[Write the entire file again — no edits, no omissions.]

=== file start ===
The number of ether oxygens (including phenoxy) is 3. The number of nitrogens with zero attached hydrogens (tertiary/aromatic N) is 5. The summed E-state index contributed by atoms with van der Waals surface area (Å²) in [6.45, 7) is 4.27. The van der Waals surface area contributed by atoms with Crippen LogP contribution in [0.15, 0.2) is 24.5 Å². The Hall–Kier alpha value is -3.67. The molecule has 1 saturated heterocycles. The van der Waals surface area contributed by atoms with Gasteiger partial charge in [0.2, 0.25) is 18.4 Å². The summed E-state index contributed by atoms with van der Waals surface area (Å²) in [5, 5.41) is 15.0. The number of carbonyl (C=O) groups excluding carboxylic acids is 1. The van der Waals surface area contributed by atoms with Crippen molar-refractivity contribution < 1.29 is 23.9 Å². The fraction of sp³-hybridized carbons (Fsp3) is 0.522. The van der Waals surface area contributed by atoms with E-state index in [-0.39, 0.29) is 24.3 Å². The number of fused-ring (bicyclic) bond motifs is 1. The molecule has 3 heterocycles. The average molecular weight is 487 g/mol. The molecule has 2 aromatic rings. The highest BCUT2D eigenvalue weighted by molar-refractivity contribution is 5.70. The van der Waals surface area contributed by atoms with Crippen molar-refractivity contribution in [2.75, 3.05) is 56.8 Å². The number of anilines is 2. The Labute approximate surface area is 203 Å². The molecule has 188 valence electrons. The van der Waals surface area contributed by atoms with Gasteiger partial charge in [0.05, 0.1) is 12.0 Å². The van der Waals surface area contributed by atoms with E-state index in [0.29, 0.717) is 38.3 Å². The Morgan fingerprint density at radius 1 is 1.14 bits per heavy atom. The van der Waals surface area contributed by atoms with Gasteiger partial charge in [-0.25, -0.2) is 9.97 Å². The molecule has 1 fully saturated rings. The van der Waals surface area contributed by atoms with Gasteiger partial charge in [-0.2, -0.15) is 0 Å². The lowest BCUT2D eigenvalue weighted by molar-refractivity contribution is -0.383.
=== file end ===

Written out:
The number of ether oxygens (including phenoxy) is 3. The number of nitrogens with zero attached hydrogens (tertiary/aromatic N) is 5. The summed E-state index contributed by atoms with van der Waals surface area (Å²) in [6.45, 7) is 4.27. The van der Waals surface area contributed by atoms with Crippen LogP contribution in [0.15, 0.2) is 24.5 Å². The Hall–Kier alpha value is -3.67. The molecule has 1 saturated heterocycles. The van der Waals surface area contributed by atoms with Gasteiger partial charge in [0.2, 0.25) is 18.4 Å². The summed E-state index contributed by atoms with van der Waals surface area (Å²) in [5, 5.41) is 15.0. The number of carbonyl (C=O) groups excluding carboxylic acids is 1. The van der Waals surface area contributed by atoms with Crippen molar-refractivity contribution < 1.29 is 23.9 Å². The fraction of sp³-hybridized carbons (Fsp3) is 0.522. The van der Waals surface area contributed by atoms with E-state index in [-0.39, 0.29) is 24.3 Å². The number of fused-ring (bicyclic) bond motifs is 1. The molecule has 3 heterocycles. The average molecular weight is 487 g/mol. The molecule has 2 aromatic rings. The highest BCUT2D eigenvalue weighted by molar-refractivity contribution is 5.70. The van der Waals surface area contributed by atoms with Crippen molar-refractivity contribution in [2.75, 3.05) is 56.8 Å². The number of anilines is 2. The Labute approximate surface area is 203 Å². The molecule has 188 valence electrons. The van der Waals surface area contributed by atoms with Gasteiger partial charge in [0.05, 0.1) is 12.0 Å². The van der Waals surface area contributed by atoms with E-state index in [0.29, 0.717) is 38.3 Å². The Morgan fingerprint density at radius 1 is 1.14 bits per heavy atom. The van der Waals surface area contributed by atoms with Gasteiger partial charge in [-0.25, -0.2) is 9.97 Å². The molecule has 1 fully saturated rings. The van der Waals surface area contributed by atoms with Gasteiger partial charge in [-0.2, -0.15) is 0 Å². The lowest BCUT2D eigenvalue weighted by molar-refractivity contribution is -0.383.